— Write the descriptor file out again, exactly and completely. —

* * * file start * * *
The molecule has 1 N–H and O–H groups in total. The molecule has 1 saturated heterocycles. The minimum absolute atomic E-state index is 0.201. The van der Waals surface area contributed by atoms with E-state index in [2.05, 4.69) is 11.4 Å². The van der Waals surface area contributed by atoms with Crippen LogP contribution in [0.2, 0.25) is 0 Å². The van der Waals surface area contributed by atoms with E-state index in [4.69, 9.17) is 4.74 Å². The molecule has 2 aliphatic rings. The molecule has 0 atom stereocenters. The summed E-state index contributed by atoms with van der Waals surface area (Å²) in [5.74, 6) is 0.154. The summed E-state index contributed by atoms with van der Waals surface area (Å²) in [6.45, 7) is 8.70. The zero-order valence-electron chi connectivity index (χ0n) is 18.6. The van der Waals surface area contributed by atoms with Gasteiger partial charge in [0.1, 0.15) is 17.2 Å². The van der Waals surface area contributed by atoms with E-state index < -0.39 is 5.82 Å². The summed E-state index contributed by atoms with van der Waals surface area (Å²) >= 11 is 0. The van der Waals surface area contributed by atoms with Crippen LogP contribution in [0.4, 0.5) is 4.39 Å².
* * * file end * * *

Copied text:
The molecule has 1 N–H and O–H groups in total. The molecule has 1 saturated heterocycles. The minimum absolute atomic E-state index is 0.201. The van der Waals surface area contributed by atoms with E-state index in [2.05, 4.69) is 11.4 Å². The van der Waals surface area contributed by atoms with Crippen LogP contribution in [0.2, 0.25) is 0 Å². The van der Waals surface area contributed by atoms with E-state index in [4.69, 9.17) is 4.74 Å². The molecule has 2 aliphatic rings. The molecule has 0 atom stereocenters. The summed E-state index contributed by atoms with van der Waals surface area (Å²) in [5.74, 6) is 0.154. The summed E-state index contributed by atoms with van der Waals surface area (Å²) in [6.45, 7) is 8.70. The zero-order valence-electron chi connectivity index (χ0n) is 18.6. The van der Waals surface area contributed by atoms with Gasteiger partial charge in [0.1, 0.15) is 17.2 Å². The van der Waals surface area contributed by atoms with E-state index < -0.39 is 5.82 Å². The summed E-state index contributed by atoms with van der Waals surface area (Å²) >= 11 is 0. The van der Waals surface area contributed by atoms with Crippen LogP contribution in [0.4, 0.5) is 4.39 Å².